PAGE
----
As trail runners, we all understand the importance of our pack. It’s got to feel just right both in terms of fit and weight, but also ease of access.
Especially because not all of us are blessed with gymnastic skills on the move. We don’t want to spend ages contorting at the hip and fiddling around looking for that all-important water flask, and we especially do not want a bag that requires stopping and taking off just to fish out an energy gel.
Front pockets, hip stashes, somewhere for a phone and, of course, a system for keeping hydrated on the move. And preferably enough storage to carry a running jacket and some sweets. Those are the qualifying factors for our shortlist – good features and an even better fit is what wins around here.
Scott Trail TR 10 – Best in test
Decathlon Evadict 10 – Best Value
Osprey Duro 15 – Most storage
Deuter Ascender 7 – Best for ultra runners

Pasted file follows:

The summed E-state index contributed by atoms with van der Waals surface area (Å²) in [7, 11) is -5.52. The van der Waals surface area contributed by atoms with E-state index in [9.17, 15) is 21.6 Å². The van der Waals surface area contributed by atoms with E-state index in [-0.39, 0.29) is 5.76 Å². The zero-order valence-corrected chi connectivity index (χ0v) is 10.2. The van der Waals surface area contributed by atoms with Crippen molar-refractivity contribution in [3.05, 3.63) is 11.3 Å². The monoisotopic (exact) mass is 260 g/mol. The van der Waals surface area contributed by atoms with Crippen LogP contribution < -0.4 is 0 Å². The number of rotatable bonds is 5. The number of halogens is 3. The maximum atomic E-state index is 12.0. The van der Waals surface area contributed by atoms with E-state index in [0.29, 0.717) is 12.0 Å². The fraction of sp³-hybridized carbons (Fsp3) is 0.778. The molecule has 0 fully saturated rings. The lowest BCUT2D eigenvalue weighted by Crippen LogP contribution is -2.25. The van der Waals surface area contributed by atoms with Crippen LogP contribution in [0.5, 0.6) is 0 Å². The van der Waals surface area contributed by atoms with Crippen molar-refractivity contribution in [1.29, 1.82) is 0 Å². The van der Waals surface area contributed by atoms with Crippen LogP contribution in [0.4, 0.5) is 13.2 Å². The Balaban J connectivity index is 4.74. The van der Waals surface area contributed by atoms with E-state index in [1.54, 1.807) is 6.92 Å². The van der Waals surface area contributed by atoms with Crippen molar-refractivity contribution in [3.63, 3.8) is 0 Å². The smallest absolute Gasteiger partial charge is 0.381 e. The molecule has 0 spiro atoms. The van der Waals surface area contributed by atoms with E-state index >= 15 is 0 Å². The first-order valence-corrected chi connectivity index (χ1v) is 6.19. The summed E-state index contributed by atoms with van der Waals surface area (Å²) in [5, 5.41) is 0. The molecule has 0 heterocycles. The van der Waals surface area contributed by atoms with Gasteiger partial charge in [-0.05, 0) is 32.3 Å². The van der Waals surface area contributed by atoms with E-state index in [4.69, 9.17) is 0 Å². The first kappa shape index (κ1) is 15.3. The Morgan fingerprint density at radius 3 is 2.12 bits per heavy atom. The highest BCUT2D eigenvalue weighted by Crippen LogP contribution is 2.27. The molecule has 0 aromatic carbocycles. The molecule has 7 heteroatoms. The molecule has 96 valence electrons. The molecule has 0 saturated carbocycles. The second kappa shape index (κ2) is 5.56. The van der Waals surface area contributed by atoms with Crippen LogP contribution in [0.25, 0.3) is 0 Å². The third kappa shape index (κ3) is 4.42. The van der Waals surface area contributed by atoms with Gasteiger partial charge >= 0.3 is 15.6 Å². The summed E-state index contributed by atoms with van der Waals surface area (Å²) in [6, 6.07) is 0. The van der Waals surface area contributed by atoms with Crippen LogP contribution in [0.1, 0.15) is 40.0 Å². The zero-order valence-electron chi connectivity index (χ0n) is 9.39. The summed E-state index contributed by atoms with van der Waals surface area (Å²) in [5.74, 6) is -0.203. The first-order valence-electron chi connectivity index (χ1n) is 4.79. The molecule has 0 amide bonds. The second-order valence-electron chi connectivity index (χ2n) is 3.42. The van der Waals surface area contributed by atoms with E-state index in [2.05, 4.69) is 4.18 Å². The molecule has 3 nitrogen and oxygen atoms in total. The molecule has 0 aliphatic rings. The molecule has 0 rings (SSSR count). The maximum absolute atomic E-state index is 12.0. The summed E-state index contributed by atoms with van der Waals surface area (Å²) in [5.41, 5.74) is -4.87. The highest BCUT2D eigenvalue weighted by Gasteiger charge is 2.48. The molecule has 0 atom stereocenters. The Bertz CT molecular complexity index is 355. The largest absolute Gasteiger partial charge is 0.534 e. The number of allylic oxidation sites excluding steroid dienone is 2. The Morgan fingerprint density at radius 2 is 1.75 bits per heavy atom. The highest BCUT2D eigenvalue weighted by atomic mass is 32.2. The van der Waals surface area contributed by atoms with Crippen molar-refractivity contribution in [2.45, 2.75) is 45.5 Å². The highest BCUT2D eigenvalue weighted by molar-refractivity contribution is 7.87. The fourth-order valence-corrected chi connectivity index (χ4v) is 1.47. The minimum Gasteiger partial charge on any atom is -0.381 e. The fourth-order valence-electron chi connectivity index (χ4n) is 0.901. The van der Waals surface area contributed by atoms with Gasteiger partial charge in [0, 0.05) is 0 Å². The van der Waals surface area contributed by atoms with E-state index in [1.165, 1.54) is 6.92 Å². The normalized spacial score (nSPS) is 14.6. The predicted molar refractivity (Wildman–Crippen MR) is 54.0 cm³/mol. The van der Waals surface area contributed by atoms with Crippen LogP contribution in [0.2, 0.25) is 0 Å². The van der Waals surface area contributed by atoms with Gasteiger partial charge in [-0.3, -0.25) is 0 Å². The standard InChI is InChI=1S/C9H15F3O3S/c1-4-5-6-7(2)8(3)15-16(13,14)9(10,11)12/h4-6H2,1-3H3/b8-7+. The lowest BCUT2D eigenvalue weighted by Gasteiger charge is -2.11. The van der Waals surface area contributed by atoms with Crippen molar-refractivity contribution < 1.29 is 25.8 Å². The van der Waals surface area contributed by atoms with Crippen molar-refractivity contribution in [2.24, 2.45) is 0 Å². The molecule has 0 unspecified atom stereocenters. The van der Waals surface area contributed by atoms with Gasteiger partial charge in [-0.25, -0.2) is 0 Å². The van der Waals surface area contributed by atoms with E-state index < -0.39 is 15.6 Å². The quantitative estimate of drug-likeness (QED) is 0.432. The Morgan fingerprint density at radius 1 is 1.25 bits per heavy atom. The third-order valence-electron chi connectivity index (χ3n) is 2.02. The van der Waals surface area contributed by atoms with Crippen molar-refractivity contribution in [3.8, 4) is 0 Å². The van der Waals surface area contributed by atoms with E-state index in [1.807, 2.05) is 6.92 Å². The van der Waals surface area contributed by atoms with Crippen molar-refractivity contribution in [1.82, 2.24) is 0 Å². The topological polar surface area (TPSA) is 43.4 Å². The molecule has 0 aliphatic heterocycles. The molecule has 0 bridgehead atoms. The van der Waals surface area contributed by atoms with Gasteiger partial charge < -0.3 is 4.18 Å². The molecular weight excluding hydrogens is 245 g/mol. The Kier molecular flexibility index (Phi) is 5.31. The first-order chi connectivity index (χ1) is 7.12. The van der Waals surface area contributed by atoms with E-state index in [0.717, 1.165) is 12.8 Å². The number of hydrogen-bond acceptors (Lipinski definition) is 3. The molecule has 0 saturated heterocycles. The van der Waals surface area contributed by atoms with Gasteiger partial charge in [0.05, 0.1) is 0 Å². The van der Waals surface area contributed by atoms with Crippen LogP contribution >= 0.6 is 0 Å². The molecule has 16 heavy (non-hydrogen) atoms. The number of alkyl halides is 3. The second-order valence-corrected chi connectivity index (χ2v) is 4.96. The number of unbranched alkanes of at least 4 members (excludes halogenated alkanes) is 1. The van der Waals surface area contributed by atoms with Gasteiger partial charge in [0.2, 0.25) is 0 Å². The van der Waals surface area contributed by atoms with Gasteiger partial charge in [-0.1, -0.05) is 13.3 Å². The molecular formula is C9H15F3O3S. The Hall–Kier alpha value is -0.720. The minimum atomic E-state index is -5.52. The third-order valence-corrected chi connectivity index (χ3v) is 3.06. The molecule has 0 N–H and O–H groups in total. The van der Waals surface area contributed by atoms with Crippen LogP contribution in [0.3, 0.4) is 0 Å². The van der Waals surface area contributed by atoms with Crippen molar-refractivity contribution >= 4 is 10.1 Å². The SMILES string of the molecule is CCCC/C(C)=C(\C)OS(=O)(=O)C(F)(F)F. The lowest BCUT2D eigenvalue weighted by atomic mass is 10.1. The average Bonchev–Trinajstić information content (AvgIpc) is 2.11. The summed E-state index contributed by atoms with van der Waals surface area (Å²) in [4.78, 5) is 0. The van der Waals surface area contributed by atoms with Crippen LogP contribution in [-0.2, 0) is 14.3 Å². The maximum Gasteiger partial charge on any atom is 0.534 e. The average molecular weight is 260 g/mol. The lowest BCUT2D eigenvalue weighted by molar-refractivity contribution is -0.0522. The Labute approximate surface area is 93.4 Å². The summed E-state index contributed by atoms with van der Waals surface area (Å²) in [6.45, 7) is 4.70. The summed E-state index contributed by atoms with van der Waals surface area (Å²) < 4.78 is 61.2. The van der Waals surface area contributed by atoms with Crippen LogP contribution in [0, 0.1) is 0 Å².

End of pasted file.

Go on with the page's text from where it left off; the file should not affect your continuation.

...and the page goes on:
Inov-8 Venturelite 4 Vest – Best minimalist pack
Vaude Trail Spacer 8 – Best run/hike hybrid pack
Ultimate Performance Leader Race Vest – Best for competitive runs
Montane Gecko VP+ 5 – Most comfortable ride
The North Face Summit Run 12 – Best vest
We’ve selected the best hydration packs for a range of running styles, from short and fast woodland jaunts to monstrous mountain ultras. So, keep that in mind when you make your final choice. Just as you'd ensure you had the best ultra running shoes for 150km race, you'll want to find the best pack for your style of run. Sprinting over Skiddaw in the pouring rain in February has very different storage requirements than a leisurely June jog… for most of us anyway.
The best trail running hydration packs in detail
First things first, this bag looks great. It's also fantastically light, weighing in at only 110g
- Ultra light weight
- High carrying capacity
- Design that looks and feels good
- Pockets aren't super spacious
Decathlon are back with yet another highly impressive offering for tremendous value. The Evadict
- Accessible pockets